Blog entry by Meguid El Nahas

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by Meguid El Nahas - Thursday, 3 January 2013, 3:22 PM
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Mohan and colleagues in the December issue of JASN report on the prognostic value of pre-transplant DSA (Donor Specific Antibodies) measured by solid phase assays (SPA) in relation to renal allografts outcomes. Mohan et al. JASN 2012;23:2061-2071.

They undertook a systematic review of cohort studies comprising a total of 1119 patients inclduing 145 with isolated DSA-SPA.

They noted that in the presence of negative Complemenet dependent cytotoxicity (CDC) crossmatch, a positive DSA-SPA (such a Luminex) doubles the risk of antibody-mediated rejection (AMR) and increases the risk of long term graft failure. This suggests that recipients should be checked for DSA regardless of a negative cross match. Of interest, the negative impact of a positive DSA-SPA test at transplantation on outcomes was noted regardless of the SPA titre (mean fluorescence index: MFI, low 1000).

This observation is in agreement with previous publications:

For instance, Lefaucheur and colleagues in 2010 showed that patients with MFI >6000 had >100-fold higher risk for AMR compared to those with MFI <465. The presence of HLA-DSA did not affect patients survival. http://www.ncbi.nlm.nih.gov/pmc/articles/PMC2938596/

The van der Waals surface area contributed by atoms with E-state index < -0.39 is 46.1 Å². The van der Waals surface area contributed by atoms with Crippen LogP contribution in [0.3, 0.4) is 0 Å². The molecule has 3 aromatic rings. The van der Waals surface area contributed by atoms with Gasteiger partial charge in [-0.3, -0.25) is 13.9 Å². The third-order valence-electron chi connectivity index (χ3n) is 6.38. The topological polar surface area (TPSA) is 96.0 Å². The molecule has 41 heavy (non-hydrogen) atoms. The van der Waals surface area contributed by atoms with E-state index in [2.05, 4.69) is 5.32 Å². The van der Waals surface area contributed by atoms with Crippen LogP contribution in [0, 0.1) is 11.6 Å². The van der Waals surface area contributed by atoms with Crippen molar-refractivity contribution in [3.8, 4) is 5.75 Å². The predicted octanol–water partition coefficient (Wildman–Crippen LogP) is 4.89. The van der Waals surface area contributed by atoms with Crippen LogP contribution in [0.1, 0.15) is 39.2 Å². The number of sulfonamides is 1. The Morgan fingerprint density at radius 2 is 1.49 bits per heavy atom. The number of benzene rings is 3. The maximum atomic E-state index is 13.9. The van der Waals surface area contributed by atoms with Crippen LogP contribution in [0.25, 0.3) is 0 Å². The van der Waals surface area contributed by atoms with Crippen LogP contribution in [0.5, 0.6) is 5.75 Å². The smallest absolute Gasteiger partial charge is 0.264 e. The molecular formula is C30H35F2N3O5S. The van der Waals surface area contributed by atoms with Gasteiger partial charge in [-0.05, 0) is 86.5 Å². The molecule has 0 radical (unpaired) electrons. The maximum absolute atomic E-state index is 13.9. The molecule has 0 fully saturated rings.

Gary Hill and colleagues in Paris showed that DSA+ recipients have a three fold increase incidence of renal arteriosclerosis. Such accelerated arteriosclerosis was noted early within teh course of the allograft (3-12 months after transplantation). http://www.ncbi.nlm.nih.gov/pmc/articles/PMC3083319/ 

My comments are:

1. Interesting observation consistent with the literature on the topic.

2. How would routine DSA-SPA screening affect outcomes? 

This may stratify patients into higher risk warranting stronger initial/induction immunosuppression with ATG/Alemtuzumab.

It may also trigger closer monitoring of DSAs after transplantation and lead to related maintenance immunosuppression related strategies.

Alternatively, DSA screening would be undertaken if and when AMR is suspected; onset of albuminuria for instance!

3. Is routine DSA-SPA of all transplant recipients cost effective?

4. Are all DSAs harmful?

5. Is detection of DSA-SPA antibodies of unknown significance create unecessary investigations, excessive testing and unecessary patients' anxiety?

Is this a luxury few renal transplantation centres can afford or is it a game changer in renal transplantation?

 

 

 

 

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